Skip to Main Content
students with professor on ramp

Research mentors and projects for the 2020 UNF REU Program

Check back regularly. More REU mentors will be added shortly!

Dr. Mike Aspinwall, Plant Physiology and Environmental Changes

Dr. Aspinwall's research program primarily focuses on plant physiological responses to environmental change over the long-term (evolutionary adaptation) and short-term (acclimation, plasticity). REU students working with Dr. Aspinwall will have the opportunity to conduct research in one of the following areas: 1) the physiological response of marsh and/or mangrove species to temperature, salinity, and/or nutrients; 2) genetic variation in leaf and stem physiology in the bioenergy crop, switchgrass (Panicum virgatum), and 3) forest tree responses to climate warming and heat stress.

Dr. Nikki Dix, Estuarine Ecology for Coastal Management

Dr. Dix is off campus at the Guana Tolomato Matanzas National Estuarine Research Reserve ( where she serves as Research Director. Her research interests involve understanding how ecosystems respond to natural and anthropogenic change with the intent of informing natural resource management. The research program at GTMNERR is founded in long-term monitoring of weather, water quality, plankton, salt marshes, and oyster reefs. REU students will have the opportunity to gain experience in a variety of areas,but will likely work on a project related to an ongoing NSF-funded project, "Warming Ecosystem Temperatures in a Florida Ecotone Experiencing Transition (WETFEET)". See for more details.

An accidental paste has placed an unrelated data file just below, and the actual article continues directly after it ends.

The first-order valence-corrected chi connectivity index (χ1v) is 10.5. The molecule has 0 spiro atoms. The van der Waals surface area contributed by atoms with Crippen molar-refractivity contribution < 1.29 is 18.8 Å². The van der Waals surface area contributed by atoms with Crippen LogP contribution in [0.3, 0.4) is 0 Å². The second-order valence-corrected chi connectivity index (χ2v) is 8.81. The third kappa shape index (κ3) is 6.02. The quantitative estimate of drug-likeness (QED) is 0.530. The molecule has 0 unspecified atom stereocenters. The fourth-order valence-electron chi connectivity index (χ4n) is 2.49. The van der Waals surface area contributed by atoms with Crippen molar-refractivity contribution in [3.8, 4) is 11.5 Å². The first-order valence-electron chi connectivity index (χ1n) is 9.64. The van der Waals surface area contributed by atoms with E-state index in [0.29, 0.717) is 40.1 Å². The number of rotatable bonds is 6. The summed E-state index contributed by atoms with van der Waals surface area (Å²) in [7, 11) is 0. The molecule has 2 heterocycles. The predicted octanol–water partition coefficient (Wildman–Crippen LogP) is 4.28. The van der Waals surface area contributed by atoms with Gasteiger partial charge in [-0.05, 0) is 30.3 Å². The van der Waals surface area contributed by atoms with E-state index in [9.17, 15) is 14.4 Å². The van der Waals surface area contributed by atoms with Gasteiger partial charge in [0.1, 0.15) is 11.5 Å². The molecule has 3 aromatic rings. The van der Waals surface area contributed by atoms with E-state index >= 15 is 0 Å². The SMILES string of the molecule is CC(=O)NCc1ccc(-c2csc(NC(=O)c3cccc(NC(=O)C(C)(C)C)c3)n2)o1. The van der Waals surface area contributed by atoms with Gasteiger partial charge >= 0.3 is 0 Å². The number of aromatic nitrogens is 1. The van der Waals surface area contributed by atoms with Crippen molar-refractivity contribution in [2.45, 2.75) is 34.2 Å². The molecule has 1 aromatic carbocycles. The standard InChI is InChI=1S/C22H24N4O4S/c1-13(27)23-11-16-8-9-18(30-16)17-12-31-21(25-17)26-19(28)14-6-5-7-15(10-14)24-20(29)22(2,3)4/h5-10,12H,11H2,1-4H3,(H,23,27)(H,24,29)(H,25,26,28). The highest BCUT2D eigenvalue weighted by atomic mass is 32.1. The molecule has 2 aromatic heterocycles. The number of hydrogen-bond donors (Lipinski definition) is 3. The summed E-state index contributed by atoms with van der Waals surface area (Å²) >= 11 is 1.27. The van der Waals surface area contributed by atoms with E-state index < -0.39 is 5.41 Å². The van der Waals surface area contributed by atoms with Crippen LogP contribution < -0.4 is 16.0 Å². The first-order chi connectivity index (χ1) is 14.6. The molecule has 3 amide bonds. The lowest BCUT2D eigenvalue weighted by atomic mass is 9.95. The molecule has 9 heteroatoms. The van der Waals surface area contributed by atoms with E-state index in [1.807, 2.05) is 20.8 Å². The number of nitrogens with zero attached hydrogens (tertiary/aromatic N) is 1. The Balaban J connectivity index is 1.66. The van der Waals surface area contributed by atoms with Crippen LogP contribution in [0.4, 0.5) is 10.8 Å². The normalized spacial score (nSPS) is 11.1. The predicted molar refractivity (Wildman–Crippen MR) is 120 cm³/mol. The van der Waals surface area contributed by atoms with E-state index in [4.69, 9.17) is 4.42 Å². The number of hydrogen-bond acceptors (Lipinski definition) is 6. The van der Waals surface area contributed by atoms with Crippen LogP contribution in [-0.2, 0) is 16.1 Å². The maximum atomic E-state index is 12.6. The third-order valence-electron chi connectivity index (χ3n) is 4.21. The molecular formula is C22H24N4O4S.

Dr. Jim Gelsleichter, Shark Biology, Physiology, and Ecotoxicology

Dr. Gelsleichter's research program focuses on population ecology, reproductive biology, and ecotoxicology of fish, particularly sharks and their relatives. REU students working with Dr. Gelsleichter will conduct research projects focused on a diverse number of topics such as shark abundance in northeast Florida waters, the roles of gonadal steroids in shark sexual differentiation, stress responses in sharks, reproductive effects of methylmercury, and the effects of the Deepwater Horizon Oil Spill on Gulf of Mexico fishes.

Dr. Matt Gilg, Evolutionary Genetics, Speciation, Invasive Species Biology

Dr. Gilg is an evolutionary ecologist interested in speciation, hybrid zone evolution, establishment and expansion of invasive species and adaptation to environmental changes. Students working with Dr. Gilg will be involved in one of three research areas: 1) the genetic structure of a hybrid zone between closely related species of Killifish, Fundulus heteroclitus and F. grandis, and how this structure is changing with habitat shifts due to climate change, 2) determining the effects of increased international shipping through the Jacksonville Port in the St. Johns River on propagule pressure of introduced species of marine invertebrates, or 3) heritability of temperature tolerance in Caribbean corals.

Dr. Laura Habegger, Functional Morphology in Fishes

Dr. Habegger is a functional morphologist interested in understanding how form affects the function of a variety of structural components in vertebrates, particularly fishes. Her research interests are wide ranging from the estimation of bite forces among marine top marine predators to the elucidation of the osteological composition and formation of extreme skull adaptations. Students working with Dr. Habegger will be involved in one of the three following topics: